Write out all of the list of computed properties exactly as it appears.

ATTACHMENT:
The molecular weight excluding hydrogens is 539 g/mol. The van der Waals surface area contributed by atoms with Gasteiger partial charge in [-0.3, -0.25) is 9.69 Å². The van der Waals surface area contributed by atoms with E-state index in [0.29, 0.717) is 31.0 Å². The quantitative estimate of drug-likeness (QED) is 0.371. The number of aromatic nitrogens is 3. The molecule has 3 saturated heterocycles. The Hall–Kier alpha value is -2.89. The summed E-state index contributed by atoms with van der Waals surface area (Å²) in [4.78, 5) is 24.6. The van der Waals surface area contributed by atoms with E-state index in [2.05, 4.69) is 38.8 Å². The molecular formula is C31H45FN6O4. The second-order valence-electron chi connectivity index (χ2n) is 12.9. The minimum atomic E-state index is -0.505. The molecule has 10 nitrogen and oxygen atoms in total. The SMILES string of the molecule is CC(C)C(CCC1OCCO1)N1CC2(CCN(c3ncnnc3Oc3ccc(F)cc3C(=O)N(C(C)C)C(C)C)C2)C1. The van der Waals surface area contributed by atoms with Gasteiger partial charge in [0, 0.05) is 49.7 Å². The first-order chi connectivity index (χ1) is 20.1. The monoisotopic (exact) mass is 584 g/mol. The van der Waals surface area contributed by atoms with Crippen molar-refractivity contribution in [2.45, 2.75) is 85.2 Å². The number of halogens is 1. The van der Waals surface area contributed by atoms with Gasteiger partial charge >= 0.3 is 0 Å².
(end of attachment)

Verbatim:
The molecular weight excluding hydrogens is 539 g/mol. The van der Waals surface area contributed by atoms with Gasteiger partial charge in [-0.3, -0.25) is 9.69 Å². The van der Waals surface area contributed by atoms with E-state index in [0.29, 0.717) is 31.0 Å². The quantitative estimate of drug-likeness (QED) is 0.371. The number of aromatic nitrogens is 3. The molecule has 3 saturated heterocycles. The Hall–Kier alpha value is -2.89. The summed E-state index contributed by atoms with van der Waals surface area (Å²) in [4.78, 5) is 24.6. The van der Waals surface area contributed by atoms with E-state index in [2.05, 4.69) is 38.8 Å². The molecular formula is C31H45FN6O4. The second-order valence-electron chi connectivity index (χ2n) is 12.9. The minimum atomic E-state index is -0.505. The molecule has 10 nitrogen and oxygen atoms in total. The SMILES string of the molecule is CC(C)C(CCC1OCCO1)N1CC2(CCN(c3ncnnc3Oc3ccc(F)cc3C(=O)N(C(C)C)C(C)C)C2)C1. The van der Waals surface area contributed by atoms with Gasteiger partial charge in [0, 0.05) is 49.7 Å². The first-order chi connectivity index (χ1) is 20.1. The monoisotopic (exact) mass is 584 g/mol. The van der Waals surface area contributed by atoms with Crippen molar-refractivity contribution in [2.45, 2.75) is 85.2 Å². The number of halogens is 1. The van der Waals surface area contributed by atoms with Gasteiger partial charge >= 0.3 is 0 Å².